Wow, okay so it seems this whole conversation about Portfolio Management training, accreditation, comparisons of MoP and PfMP (from my last blog) is of interest to a lot of people, not just me. So far I’ve had emails from people in South America, India, UK, USA, Canada, Australia, Sweden, China, France and New Zealand – all very very interesting.
I’ll write a more in-depth blog summarizing the feedback, in the mean time i thought you might like to see a few direct lifts (without changes) from some of the emails – I took the names off because I wasn’t sure if people were okay with me publishing their name (i forgot to mention to highlight that in the email).
One thing that’s totally obvious right away, and slightly concerning is, that all the emails have been from men so far!!!! ….where are the women in portfolio management!
Keep your views coming, or if one of your colleagues have been on a course/has an opinion tell them to zap me a 3 minute email too… this is super interesting.
Thanks to you guys that have emailed already.
Until recently, portfolio management training wasn’t available here in Melbourne, Australia. I did do the MoP exam through AMPG by way of self study and I thought it was absolutely fantastic, the knowledge really complimented my work as a portfolio/change analyst
I feel that what would be particularly useful is a day course on portfolio management and benefits realisation for execs
Our organization is very PMI oriented, I am a PMP and is also an engaged volunteer in PMI so the natural choice would have been PMI. Pre-reading showed us however that the MOP was much easier to understand and explain than the PMI portfolio standard. Another argument for the choice was that we didn’t have the experience needed for the PMI one.
After doing the certification I have a much better foundation for my work. After practicing a couple of years the understanding of the PMI standard is increasing. So feedback on the standards is that the PMI one is much more for the already experienced. The basic drawings in the MOP could instead be explained to everyone. One problem with the MOP was the training. A lot of do that, do that and lack of discussion and examples for a deeper understanding. Another problem with the MOP is also the lack of a qualified network.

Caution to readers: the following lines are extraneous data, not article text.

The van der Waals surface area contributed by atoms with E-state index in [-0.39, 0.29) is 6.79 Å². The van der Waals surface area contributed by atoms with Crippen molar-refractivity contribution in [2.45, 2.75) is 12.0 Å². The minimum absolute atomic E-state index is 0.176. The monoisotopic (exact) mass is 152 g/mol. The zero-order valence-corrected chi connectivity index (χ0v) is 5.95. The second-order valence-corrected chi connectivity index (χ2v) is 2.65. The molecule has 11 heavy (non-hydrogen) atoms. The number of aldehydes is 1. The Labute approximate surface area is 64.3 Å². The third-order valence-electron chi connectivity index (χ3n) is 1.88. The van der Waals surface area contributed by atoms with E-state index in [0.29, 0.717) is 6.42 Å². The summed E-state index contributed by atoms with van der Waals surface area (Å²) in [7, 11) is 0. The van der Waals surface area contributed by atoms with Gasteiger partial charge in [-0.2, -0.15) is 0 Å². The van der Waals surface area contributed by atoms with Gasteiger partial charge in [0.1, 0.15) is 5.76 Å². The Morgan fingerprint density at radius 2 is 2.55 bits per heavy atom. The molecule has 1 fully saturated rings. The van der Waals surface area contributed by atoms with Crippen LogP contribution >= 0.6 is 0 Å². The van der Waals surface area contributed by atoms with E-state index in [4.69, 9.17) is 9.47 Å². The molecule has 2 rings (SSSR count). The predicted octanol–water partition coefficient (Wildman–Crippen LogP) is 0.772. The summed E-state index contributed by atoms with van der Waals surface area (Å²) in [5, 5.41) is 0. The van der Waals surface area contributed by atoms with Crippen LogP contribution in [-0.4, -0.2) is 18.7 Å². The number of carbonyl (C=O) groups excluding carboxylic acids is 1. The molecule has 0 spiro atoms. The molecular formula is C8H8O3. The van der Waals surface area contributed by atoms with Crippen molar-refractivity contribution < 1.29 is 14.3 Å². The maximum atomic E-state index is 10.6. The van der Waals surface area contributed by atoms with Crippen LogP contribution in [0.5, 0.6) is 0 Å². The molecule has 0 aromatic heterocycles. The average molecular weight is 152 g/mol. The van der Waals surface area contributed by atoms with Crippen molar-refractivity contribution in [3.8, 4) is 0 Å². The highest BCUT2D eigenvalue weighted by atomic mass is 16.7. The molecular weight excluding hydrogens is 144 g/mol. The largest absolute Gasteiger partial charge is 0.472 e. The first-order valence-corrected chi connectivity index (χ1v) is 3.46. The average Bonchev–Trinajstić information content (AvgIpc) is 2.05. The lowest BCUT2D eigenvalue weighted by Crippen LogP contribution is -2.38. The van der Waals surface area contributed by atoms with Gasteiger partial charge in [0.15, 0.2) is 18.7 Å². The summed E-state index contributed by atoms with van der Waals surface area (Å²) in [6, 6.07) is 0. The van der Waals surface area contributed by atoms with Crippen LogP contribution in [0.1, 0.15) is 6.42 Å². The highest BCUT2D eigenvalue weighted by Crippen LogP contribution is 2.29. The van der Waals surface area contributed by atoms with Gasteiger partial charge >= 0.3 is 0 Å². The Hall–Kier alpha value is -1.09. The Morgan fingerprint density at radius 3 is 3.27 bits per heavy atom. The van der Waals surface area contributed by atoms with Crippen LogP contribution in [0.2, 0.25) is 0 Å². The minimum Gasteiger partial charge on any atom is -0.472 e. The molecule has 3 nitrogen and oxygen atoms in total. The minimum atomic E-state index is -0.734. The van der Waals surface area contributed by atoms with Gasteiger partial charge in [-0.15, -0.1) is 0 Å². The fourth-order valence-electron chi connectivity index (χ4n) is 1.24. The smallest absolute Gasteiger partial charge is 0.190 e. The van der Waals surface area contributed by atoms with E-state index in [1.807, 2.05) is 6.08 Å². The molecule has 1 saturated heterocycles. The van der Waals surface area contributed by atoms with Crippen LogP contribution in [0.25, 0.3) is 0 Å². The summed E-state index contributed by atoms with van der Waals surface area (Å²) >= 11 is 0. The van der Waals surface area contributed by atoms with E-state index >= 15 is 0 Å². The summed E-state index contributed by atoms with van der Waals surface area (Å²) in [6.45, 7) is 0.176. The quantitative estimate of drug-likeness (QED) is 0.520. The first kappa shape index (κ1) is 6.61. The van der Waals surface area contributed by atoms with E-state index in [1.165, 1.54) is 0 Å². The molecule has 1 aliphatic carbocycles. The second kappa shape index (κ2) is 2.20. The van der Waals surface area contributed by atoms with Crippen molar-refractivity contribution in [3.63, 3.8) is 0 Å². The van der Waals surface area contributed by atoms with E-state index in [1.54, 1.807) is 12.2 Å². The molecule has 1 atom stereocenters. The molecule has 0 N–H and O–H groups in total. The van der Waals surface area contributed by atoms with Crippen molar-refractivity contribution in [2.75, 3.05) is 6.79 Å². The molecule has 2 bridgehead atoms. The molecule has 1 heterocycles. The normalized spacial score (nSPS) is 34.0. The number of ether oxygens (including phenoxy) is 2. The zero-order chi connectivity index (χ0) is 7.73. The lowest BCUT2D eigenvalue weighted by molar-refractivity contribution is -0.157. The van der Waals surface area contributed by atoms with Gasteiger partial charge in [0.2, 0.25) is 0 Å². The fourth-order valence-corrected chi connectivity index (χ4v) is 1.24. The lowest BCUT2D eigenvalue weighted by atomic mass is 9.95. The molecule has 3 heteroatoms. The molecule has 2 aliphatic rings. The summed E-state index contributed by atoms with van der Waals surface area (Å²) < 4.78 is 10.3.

I undertook mop foundation very early on which I did via reading the manual and studying an online course. The course was ok but not especially engaging.
After approximately one year I purchased a distance learning practitioner course which was excellent
Having self funded / self studied for and passed (at practitioner level) mop, mov, p3o, prince2, msp (advanced practitioner), agilepm and mor the one thing I would say is that the mop book was one of if not THE best texts in terms of readability and getting the points across.
Content it’s great, much more straight forward and easy to implement than PMI when I compare with my previous experience during my PMP certification.
Training providers are still limited in the region AMS when compared with EUR
Adaptability for Senior Management team. We had to adapt it for Senior Management team to present to Management Board, as they would not take two full days training for the foundation.
In my assessment, APMG/AXELOS standards are much better written as compared to PMI standards
(except perhaps PMBOK). The PMI standards (for Program management and Portfolio management) could have had more depth and more rigor in their write-ups etc.